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Ann N Y Acad Sci. 2002 Nov;973:60-9.

Expression of the chemokine receptor CXCR4 and its ligand stromal cell-derived factor 1 in human brain tumors and their involvement in glial proliferation in vitro.

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Service of Pharmacology and Neuroscience, Institute for Cancer Research (IST), c/o Advanced Biotechnology Center (CBA), Genoa, Italy.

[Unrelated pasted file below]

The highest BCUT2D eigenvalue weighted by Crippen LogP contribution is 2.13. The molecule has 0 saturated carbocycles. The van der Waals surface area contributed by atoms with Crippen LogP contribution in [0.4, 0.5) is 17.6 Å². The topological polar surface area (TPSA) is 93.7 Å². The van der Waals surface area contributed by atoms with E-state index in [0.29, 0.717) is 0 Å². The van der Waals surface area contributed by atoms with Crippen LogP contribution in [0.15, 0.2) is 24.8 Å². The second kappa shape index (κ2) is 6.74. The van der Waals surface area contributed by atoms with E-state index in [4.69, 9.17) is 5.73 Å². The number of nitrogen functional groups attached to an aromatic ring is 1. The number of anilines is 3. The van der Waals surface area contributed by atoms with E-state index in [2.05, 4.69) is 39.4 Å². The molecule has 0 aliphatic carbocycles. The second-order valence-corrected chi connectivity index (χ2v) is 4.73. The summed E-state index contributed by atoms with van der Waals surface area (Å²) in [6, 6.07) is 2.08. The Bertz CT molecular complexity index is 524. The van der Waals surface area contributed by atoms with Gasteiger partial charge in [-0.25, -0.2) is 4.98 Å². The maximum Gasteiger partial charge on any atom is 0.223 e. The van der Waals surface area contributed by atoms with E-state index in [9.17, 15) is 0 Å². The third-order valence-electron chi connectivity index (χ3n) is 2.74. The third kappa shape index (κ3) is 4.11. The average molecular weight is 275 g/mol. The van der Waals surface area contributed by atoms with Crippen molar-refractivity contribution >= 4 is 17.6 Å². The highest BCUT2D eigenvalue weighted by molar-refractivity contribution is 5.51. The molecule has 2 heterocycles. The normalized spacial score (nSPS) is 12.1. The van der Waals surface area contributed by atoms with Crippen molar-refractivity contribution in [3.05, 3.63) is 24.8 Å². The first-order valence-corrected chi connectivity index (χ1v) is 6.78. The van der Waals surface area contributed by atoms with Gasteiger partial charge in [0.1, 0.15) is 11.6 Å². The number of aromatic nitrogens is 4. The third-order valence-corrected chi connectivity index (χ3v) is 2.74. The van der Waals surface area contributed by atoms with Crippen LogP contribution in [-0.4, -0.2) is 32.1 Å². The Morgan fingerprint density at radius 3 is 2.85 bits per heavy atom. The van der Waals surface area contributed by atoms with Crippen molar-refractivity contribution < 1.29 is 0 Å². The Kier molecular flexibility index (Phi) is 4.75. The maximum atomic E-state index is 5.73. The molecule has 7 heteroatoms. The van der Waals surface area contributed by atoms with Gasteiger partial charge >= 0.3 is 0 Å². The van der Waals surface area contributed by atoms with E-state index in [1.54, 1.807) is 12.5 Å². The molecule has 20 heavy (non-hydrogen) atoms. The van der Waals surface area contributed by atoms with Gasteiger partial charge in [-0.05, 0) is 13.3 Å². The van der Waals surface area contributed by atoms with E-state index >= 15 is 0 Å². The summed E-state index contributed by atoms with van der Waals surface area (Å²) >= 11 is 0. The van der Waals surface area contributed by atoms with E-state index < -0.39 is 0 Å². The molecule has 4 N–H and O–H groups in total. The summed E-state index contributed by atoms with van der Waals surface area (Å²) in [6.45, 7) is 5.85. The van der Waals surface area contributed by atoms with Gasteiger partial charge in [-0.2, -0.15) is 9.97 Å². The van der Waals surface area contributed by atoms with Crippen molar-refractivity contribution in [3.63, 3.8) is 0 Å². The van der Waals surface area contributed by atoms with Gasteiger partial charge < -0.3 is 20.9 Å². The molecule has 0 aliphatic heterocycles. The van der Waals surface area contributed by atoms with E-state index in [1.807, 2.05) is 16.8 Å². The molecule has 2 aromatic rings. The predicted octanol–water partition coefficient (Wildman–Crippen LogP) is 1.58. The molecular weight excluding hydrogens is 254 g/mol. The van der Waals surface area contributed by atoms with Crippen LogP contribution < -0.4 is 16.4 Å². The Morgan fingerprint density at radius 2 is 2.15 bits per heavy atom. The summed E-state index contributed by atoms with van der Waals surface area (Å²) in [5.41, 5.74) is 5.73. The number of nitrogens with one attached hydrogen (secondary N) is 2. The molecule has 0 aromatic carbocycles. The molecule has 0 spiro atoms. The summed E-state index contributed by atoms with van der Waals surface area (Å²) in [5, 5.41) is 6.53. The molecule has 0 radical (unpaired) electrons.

Chemokines are a family of proteins that chemoattract and activate cells by interacting with specific receptors on the surface of their targets. They are grouped into four classes based on the position of key cysteine residues: C, CC, CXC, and CX3C. Stromal cell-derived factor 1 (SDF1), the ligand of the CXCR4 receptor, is a CXC chemokine involved in chemotaxis and brain development that also acts as coreceptor for HIV-1 infection. It has been proposed that CXCR4 is overexpressed and required for proliferation in human brain tumor cells. We previously demonstrated that CXCR4 and SDF1 are expressed in culture of cortical type I rat astrocytes, cortical neurons, and cerebellar granule cells. In this study, we analyzed the expression of CXCR4 and SDF1 in four human brain tumor tissues, showing that CXCR4 is expressed in all tumors analyzed, whereas SDF1 is expressed only in two tumor tissues. We also investigated the possible functions of CXCR4 expressed in rat type I cortical astrocytes, demonstrating that SDF1alpha stimulates the proliferation of these cells in vitro. Moreover, we studied by western blot the intracellular pathway involved in cell proliferation, demonstrating that SDF1alpha induces the ERK1/2 phosphorylation that is reduced by the PD98059 compound, an MEK inhibitor.

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